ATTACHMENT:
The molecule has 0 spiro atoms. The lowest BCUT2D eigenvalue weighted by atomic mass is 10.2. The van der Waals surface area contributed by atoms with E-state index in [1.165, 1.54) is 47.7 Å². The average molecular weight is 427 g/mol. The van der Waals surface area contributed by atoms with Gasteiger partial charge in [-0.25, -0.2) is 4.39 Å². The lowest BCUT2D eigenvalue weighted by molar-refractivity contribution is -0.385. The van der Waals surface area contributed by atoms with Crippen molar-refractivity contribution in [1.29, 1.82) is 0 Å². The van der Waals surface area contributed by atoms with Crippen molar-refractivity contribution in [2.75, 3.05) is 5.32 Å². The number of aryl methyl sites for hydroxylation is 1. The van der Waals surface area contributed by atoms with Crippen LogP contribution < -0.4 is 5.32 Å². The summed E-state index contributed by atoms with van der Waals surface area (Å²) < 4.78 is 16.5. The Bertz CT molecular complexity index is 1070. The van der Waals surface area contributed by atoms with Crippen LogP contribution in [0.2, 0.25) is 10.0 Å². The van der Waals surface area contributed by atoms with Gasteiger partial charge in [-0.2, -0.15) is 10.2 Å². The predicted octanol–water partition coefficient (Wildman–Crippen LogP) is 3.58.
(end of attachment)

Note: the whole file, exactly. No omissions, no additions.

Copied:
The molecule has 0 spiro atoms. The lowest BCUT2D eigenvalue weighted by atomic mass is 10.2. The van der Waals surface area contributed by atoms with E-state index in [1.165, 1.54) is 47.7 Å². The average molecular weight is 427 g/mol. The van der Waals surface area contributed by atoms with Gasteiger partial charge in [-0.25, -0.2) is 4.39 Å². The lowest BCUT2D eigenvalue weighted by molar-refractivity contribution is -0.385. The van der Waals surface area contributed by atoms with Crippen molar-refractivity contribution in [1.29, 1.82) is 0 Å². The van der Waals surface area contributed by atoms with Crippen molar-refractivity contribution in [2.75, 3.05) is 5.32 Å². The number of aryl methyl sites for hydroxylation is 1. The van der Waals surface area contributed by atoms with Crippen LogP contribution < -0.4 is 5.32 Å². The summed E-state index contributed by atoms with van der Waals surface area (Å²) < 4.78 is 16.5. The Bertz CT molecular complexity index is 1070. The van der Waals surface area contributed by atoms with Crippen LogP contribution in [0.2, 0.25) is 10.0 Å². The van der Waals surface area contributed by atoms with Gasteiger partial charge in [-0.2, -0.15) is 10.2 Å². The predicted octanol–water partition coefficient (Wildman–Crippen LogP) is 3.58.